Upgrade or Clean Install?

There’s probably a special place in Hell for even pondering this (Ed: Level 7 of Robot Hell, in fact), but after experimenting with Windows 7’s upgrade install feature, we’re going to seriously discuss it for a moment.

There’s no prior version of Windows we would ever seriously recommend an upgrade install for. Upgrade installs have historically offered very spotty results, in cases leaving systems or applications in malfunctioning states. The best path always has and always will continue to be a complete reinstall, so that old programs and old Windows components don’t interfere with the newest version of Windows.

But with Windows 7, we’re willing to reconsider. When it comes to the transition from Vista to Windows 7, there have been very few significant changes to the underpinnings of Windows. Certainly compared to moving from XP to Vista, there are no major changes in any aspect of the driver stack or the audio stack, nor has security, the bootloader, or any number of other subsystems been overhauled. Jokes about Windows 7 being Vista SP3 aside, the lack of significant architectural changes between the operating systems means that it’s a favorable environment for an upgrade install, one more favorable than for any other consumer version of Windows.


Good idea? Bad Idea?

In our own testing, we have taken two boxes from Vista to 7 using the upgrade install feature; one of these systems even did the Vista->7 RC1->7 RTM shuffle thanks to some INI hacking. Both of these systems have turned out fine, suffering no ill effects compared to any of the systems we have done clean installs on. And while the plural of “anecdote” is not “data”, we’ve seen similar reports elsewhere in places such as our forums that corroborate this.

To be clear, a clean install is always going to be the safer option. It forgoes any risk of old Windows components contaminating the new install, and hence for anyone that absolutely needs it to go right the first time, it’s still the way to go. But an upgrade install, when it works, is certainly more convenient than restoring a bunch of data and reinstalling every single program. Based on our experience, on a properly functioning machine this is something we would recommend trying so long as you have a good backup and the guts to give it a shot.

There are two things that need to be kept in mind when it comes to doing an upgrade install however. The first is that the Windows 7 Upgrade Advisor contains a list of programs that it will want uninstalled before performing an upgrade. Programs that install system components such as VMWare or iTunes are chief among these, as those components won’t properly survive the upgrade; so some program reinstallation may still be required depending on what software you have. The second thing is that the upgrade process involves scanning, categorizing, and saving a lot of data, which means it can take a while. On one computer this took a hefty 5 hours, and on another lightly-used computer this was barely an hour. The key factor here is how much user data and how many programs are installed – the more stuff you have, the longer it will take. On a heavily used computer, this is something you may want to let run overnight or at some other point where you wouldn’t normally be using your computer.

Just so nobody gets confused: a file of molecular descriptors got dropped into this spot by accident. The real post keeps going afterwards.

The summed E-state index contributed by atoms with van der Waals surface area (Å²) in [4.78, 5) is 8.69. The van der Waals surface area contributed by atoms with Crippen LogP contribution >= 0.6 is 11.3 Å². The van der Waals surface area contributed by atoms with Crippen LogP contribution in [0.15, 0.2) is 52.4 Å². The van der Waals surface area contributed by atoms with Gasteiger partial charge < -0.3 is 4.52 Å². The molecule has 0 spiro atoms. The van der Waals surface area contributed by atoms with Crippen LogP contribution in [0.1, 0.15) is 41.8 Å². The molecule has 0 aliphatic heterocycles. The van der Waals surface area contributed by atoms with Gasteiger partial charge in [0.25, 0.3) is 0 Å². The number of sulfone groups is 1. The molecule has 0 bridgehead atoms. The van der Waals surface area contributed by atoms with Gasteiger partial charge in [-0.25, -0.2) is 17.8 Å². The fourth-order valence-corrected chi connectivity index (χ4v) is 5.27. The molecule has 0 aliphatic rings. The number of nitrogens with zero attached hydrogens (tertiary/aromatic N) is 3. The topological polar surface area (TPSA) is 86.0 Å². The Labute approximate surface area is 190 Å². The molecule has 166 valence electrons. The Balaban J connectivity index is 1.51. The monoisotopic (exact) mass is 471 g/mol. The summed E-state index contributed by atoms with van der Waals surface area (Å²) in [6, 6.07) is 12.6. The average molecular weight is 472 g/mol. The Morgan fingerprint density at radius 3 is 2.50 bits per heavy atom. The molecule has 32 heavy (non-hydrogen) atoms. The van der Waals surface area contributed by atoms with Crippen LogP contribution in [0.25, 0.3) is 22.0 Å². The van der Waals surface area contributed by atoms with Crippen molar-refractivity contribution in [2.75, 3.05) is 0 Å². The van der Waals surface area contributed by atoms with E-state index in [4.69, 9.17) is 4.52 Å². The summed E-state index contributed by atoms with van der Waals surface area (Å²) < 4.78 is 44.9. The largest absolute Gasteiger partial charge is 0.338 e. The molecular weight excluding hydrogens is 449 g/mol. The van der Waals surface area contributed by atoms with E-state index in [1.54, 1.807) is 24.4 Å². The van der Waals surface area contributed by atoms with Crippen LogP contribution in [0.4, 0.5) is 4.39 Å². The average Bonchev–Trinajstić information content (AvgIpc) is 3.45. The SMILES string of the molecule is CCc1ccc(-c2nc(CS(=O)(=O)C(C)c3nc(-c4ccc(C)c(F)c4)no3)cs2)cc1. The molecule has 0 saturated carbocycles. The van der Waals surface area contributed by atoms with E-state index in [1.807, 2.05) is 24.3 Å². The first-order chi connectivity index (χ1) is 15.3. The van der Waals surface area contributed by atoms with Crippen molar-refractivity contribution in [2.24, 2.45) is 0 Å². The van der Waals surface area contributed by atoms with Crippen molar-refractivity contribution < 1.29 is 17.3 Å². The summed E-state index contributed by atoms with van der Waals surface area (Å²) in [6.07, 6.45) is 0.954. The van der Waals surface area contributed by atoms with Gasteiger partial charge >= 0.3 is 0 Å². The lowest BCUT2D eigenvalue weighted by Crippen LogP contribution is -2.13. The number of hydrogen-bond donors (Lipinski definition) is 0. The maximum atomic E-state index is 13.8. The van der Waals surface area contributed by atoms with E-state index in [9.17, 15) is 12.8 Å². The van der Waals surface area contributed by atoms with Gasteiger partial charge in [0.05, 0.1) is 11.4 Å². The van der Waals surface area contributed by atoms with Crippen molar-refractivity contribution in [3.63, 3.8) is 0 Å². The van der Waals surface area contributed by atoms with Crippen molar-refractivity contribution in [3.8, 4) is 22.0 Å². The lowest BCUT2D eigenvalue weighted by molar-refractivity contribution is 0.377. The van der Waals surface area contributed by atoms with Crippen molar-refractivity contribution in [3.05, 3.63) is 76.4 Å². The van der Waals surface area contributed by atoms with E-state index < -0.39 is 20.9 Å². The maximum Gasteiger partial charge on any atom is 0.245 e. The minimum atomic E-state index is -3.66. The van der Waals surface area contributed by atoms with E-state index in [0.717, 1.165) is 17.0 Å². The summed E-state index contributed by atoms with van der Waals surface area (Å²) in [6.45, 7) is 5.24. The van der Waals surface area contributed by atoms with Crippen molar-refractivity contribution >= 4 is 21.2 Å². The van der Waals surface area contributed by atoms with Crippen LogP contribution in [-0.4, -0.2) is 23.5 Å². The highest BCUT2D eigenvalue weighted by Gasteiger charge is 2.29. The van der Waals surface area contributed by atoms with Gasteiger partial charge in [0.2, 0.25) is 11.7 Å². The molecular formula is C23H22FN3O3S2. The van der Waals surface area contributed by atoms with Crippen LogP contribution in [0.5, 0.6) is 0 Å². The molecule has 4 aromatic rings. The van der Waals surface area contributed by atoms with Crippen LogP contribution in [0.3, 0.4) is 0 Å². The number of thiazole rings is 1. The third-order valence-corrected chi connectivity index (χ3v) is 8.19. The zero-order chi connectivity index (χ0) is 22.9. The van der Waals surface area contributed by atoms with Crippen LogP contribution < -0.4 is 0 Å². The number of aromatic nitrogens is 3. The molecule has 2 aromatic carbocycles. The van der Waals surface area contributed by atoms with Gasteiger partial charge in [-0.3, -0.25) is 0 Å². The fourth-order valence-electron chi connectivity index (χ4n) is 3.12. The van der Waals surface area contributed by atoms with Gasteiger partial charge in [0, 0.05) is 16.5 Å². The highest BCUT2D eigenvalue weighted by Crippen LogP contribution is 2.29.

Finally, there is no XP to 7 upgrade option, which given the issues in performing this action with Vista, doesn’t surprise us in the slightest. For XP users, there only option is a clean install, which in this case involves the Windows 7 installer backing up the old installation and laying down a fresh Windows 7 install.

Laptop Performance Conclusion
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  • Spivonious - Wednesday, October 28, 2009 - link

    Vista/7 have I/O priorities. If the game needs to access the hard disk then the AV scanner (assuming it was written to take advantage of priorities) will pause. Should be little to no performance loss.

    The default auto-defrag setting is once a week, not daily. I find it really helps with overall performance.
    Reply
  • ibarskiy - Monday, October 26, 2009 - link

    Just WTF are you talking about?!